My daughter followed the Scientific Method.  She tackled this method step by step and walked the same path that all great scientists have walked. (Francis Bacon would be proud.) This proved to be both a stress and a stretch. Learning during the grammar stage was a breeze, however moving into the dialectic stage is forcing her to exert much more effort toward her studies. It's time for her to see that hard work sometimes is just as important as intelligence.
*Indeed, terrific new research of grit shows that the steadfast pursuit of long-term goals contributes to success over and above what can be explained by intelligence alone.

My daughter had to be exacting. Working with variables and gathering data is an exacting business. Precision is not part of my daughter's repertoire. Let's just say that she made a few mistakes, but hey...that's how we learn.
*Girls who learn from small failures are more likely to avoid big ones. We don't like to let our teenagers falter, but stepping in to help with the small stuff and never stepping out keeps girls from growing.

My daughter had to do research and write a paper with a bibliography. It was hard to break this fact to her: growing up = writing research papers. Isn't this just a rite of passage? 
*Untangled, separate but completely present, we have a better feel for when we should let our daughters struggle along and when we owe it to them to offer help.

My daughter had to present her finished project to judges. Gasp...she had to answer their questions. Communication skills are a must and a Science Fair is a perfect spot to practice. After all the time and energy involved, sharing her findings was a pretty natural thing to do.
*We can admire our daughters' successes as evidence of their terrific growth (not our goodness), and we can see their trials as proof that they are working to master the developmental strands we now know well.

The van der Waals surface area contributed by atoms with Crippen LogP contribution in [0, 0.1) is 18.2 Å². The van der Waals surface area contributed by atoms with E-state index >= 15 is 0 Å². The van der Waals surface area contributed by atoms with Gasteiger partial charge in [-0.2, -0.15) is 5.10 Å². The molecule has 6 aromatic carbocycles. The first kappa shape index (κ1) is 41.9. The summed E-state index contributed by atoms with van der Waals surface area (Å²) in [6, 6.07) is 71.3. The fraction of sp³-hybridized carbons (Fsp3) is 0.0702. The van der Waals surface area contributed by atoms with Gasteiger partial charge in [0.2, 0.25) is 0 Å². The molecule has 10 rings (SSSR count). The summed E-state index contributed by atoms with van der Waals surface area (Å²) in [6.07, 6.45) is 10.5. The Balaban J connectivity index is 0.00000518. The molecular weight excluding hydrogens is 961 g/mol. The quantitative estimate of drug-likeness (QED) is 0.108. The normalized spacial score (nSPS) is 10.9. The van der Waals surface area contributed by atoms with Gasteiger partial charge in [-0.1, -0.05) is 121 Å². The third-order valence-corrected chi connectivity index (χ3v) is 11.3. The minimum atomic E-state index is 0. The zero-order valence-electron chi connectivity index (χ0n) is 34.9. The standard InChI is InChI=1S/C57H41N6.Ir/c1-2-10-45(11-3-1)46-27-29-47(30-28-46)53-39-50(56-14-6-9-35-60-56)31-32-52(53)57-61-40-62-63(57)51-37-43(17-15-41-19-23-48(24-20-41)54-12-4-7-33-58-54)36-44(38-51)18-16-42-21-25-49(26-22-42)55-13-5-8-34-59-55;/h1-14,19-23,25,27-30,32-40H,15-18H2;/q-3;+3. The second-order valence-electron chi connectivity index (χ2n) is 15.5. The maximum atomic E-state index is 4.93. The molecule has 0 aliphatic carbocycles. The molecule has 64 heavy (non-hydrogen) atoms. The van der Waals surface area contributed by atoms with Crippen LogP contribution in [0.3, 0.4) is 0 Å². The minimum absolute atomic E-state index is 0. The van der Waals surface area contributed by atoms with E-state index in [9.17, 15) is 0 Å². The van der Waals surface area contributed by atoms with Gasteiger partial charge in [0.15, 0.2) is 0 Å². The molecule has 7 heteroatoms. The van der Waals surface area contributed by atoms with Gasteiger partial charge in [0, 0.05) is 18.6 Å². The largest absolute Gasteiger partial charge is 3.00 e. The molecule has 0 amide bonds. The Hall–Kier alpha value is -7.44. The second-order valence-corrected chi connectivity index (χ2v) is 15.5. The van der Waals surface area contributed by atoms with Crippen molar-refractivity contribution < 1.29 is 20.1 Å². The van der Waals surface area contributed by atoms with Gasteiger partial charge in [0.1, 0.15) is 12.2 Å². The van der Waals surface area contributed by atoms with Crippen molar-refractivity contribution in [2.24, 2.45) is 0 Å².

My daughter will be able to compete in our town's local Middle School Science Fair. She'll have the opportunity to see many other science projects and maybe even get excited about learning something new. I think it's important for her to venture outside the security of our homeschool group and see what's out there in the world.
*Focus on helping your daughter be her best, not the best.

And last but not least...we had fun. She's only going to be with me every day for a little while longer and I'm planning to make the most of every minute.


*Untangled: Guiding Teenage Girls Through The Seven Transitions Into Adulthood by Lisa Damour, Ph.D.

Wednesday, January 25, 2017

Then and Now

Today I read an article about becoming a parent at the ripe old age of 50. It made me smile. In fact, it made me smile so much that I just had to write a follow-up. Here is that author's perspective of becoming a parent at 50 coupled with my take on what it's like 10+ years later.

10 Worst Things About Being An Old Mom
1. Other people. You will get eyeballs on you. When others ask, “Aw, are you her Grandma?” just smile and sweetly say, ‘No, I’m just her really old mom.”
At 60+... Nobody asks anymore, they just assume. 
2. Font sizes. Your kid’s sick, you’re tired, stressed and can’t find your cheaters to read the dosing directions on baby medication bottles. The font size on most bottles is only legible to toddlers, who cannot read yet. 
At 60+... Bifocals have taken care of this issue. They are a gift for the aging. Thank you, Ben Franklin.
3. When your kid’s in their twenties, you’ll be officially old, which is the best incentive to take exemplary care of oneself starting right now. Red wine and pomegranate gummy bears are superfoods, right?
At 60+... Wine has fiber, right?
4. Menopause and mothering. If you think that sounds hard, just remember how hard it (and you) will be on your husband. 
At 60+... During this uncomfortable time in my life, I had a two-year-old non-sleeping toddler and three rebellious teenage boys. Fortunately, my husband survived.
5. Your parents will be older too. They might not babysit as actively or host sleepovers for your kid. But my grandparents seemed ancient when I was little, and they were in their forties... so it’s pretty much a toss up.
At 60+... My children have grieved the deaths of three of their grandparents alongside my husband and me. We have all had the privilege of being caretakers to my father during his last few years. At their young ages, this has been an education in love, patience, and sacrifice. Now that's  a gift.
6. Curiosity. Again with the eyes of other people. Especially if your child is a different race. While educating folks about adoption is awesome, we’d rather not be asked “Why didn’t her real mother want her?” in front of our child. 
At 60+... People expect me to be a little heard of hearing, so I have an excuse to ignore insensitive, ignorant comments.
7. You will be old enough to parent many of the other parents you will meet and befriend. But they are all great people because they were raised in the 1980s and 1990s.